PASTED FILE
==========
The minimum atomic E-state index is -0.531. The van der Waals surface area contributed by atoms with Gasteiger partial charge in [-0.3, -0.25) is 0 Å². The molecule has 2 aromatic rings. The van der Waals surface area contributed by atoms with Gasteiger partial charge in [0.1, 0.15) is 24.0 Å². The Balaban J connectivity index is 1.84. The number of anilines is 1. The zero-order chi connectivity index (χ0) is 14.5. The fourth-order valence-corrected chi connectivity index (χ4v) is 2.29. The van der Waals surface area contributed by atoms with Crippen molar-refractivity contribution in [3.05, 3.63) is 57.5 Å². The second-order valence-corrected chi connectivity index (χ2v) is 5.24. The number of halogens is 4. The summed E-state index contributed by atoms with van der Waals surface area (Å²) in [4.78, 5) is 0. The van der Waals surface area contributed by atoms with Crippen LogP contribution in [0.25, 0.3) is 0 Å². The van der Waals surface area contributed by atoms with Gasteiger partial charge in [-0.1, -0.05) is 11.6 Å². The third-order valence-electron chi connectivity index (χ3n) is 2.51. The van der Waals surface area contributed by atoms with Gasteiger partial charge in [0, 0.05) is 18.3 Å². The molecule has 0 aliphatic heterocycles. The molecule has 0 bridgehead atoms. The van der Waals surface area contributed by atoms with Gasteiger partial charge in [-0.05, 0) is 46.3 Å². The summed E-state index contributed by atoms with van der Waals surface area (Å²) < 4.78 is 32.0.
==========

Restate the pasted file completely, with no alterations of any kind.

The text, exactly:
The minimum atomic E-state index is -0.531. The van der Waals surface area contributed by atoms with Gasteiger partial charge in [-0.3, -0.25) is 0 Å². The molecule has 2 aromatic rings. The van der Waals surface area contributed by atoms with Gasteiger partial charge in [0.1, 0.15) is 24.0 Å². The Balaban J connectivity index is 1.84. The number of anilines is 1. The zero-order chi connectivity index (χ0) is 14.5. The fourth-order valence-corrected chi connectivity index (χ4v) is 2.29. The van der Waals surface area contributed by atoms with Crippen molar-refractivity contribution in [3.05, 3.63) is 57.5 Å². The second-order valence-corrected chi connectivity index (χ2v) is 5.24. The number of halogens is 4. The summed E-state index contributed by atoms with van der Waals surface area (Å²) in [4.78, 5) is 0. The van der Waals surface area contributed by atoms with Crippen LogP contribution in [0.25, 0.3) is 0 Å². The van der Waals surface area contributed by atoms with Gasteiger partial charge in [-0.1, -0.05) is 11.6 Å². The third-order valence-electron chi connectivity index (χ3n) is 2.51. The van der Waals surface area contributed by atoms with Gasteiger partial charge in [0, 0.05) is 18.3 Å². The molecule has 0 aliphatic heterocycles. The molecule has 0 bridgehead atoms. The van der Waals surface area contributed by atoms with Gasteiger partial charge in [-0.05, 0) is 46.3 Å². The summed E-state index contributed by atoms with van der Waals surface area (Å²) < 4.78 is 32.0.